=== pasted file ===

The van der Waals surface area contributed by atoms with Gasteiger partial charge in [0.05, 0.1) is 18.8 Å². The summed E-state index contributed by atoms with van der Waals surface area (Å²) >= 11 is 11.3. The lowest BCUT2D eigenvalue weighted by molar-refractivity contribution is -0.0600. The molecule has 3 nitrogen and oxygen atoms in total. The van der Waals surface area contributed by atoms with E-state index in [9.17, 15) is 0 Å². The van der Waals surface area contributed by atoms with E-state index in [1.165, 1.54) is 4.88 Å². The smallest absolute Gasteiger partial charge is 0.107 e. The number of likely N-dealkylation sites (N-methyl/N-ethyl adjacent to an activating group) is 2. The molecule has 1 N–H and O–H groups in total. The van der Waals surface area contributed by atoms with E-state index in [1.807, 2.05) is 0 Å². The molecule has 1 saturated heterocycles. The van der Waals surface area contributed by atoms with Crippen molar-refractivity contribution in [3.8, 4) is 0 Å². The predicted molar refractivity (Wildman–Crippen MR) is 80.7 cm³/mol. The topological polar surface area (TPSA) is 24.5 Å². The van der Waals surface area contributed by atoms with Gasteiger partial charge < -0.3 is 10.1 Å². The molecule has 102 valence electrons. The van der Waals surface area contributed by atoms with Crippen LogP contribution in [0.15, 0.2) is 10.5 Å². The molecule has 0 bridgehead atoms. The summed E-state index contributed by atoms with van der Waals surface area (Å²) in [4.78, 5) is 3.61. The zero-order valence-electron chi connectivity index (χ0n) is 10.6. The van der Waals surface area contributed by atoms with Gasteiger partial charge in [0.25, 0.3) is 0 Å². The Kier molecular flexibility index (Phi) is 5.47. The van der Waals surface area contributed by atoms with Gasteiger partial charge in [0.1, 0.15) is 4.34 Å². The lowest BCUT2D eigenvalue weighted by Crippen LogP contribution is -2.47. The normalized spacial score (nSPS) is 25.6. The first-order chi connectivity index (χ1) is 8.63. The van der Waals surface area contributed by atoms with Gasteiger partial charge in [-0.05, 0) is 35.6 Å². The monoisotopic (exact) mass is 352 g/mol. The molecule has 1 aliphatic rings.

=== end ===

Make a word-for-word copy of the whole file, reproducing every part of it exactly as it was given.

The van der Waals surface area contributed by atoms with Gasteiger partial charge in [0.05, 0.1) is 18.8 Å². The summed E-state index contributed by atoms with van der Waals surface area (Å²) >= 11 is 11.3. The lowest BCUT2D eigenvalue weighted by molar-refractivity contribution is -0.0600. The molecule has 3 nitrogen and oxygen atoms in total. The van der Waals surface area contributed by atoms with E-state index in [9.17, 15) is 0 Å². The van der Waals surface area contributed by atoms with E-state index in [1.165, 1.54) is 4.88 Å². The smallest absolute Gasteiger partial charge is 0.107 e. The number of likely N-dealkylation sites (N-methyl/N-ethyl adjacent to an activating group) is 2. The molecule has 1 N–H and O–H groups in total. The van der Waals surface area contributed by atoms with E-state index in [1.807, 2.05) is 0 Å². The molecule has 1 saturated heterocycles. The van der Waals surface area contributed by atoms with Crippen molar-refractivity contribution in [3.8, 4) is 0 Å². The predicted molar refractivity (Wildman–Crippen MR) is 80.7 cm³/mol. The topological polar surface area (TPSA) is 24.5 Å². The van der Waals surface area contributed by atoms with Gasteiger partial charge < -0.3 is 10.1 Å². The molecule has 102 valence electrons. The van der Waals surface area contributed by atoms with Crippen LogP contribution in [0.15, 0.2) is 10.5 Å². The molecule has 0 bridgehead atoms. The summed E-state index contributed by atoms with van der Waals surface area (Å²) in [4.78, 5) is 3.61. The zero-order valence-electron chi connectivity index (χ0n) is 10.6. The van der Waals surface area contributed by atoms with Gasteiger partial charge in [0.25, 0.3) is 0 Å². The Kier molecular flexibility index (Phi) is 5.47. The van der Waals surface area contributed by atoms with Gasteiger partial charge in [0.1, 0.15) is 4.34 Å². The lowest BCUT2D eigenvalue weighted by Crippen LogP contribution is -2.47. The normalized spacial score (nSPS) is 25.6. The first-order chi connectivity index (χ1) is 8.63. The van der Waals surface area contributed by atoms with Gasteiger partial charge in [-0.05, 0) is 35.6 Å². The monoisotopic (exact) mass is 352 g/mol. The molecule has 1 aliphatic rings.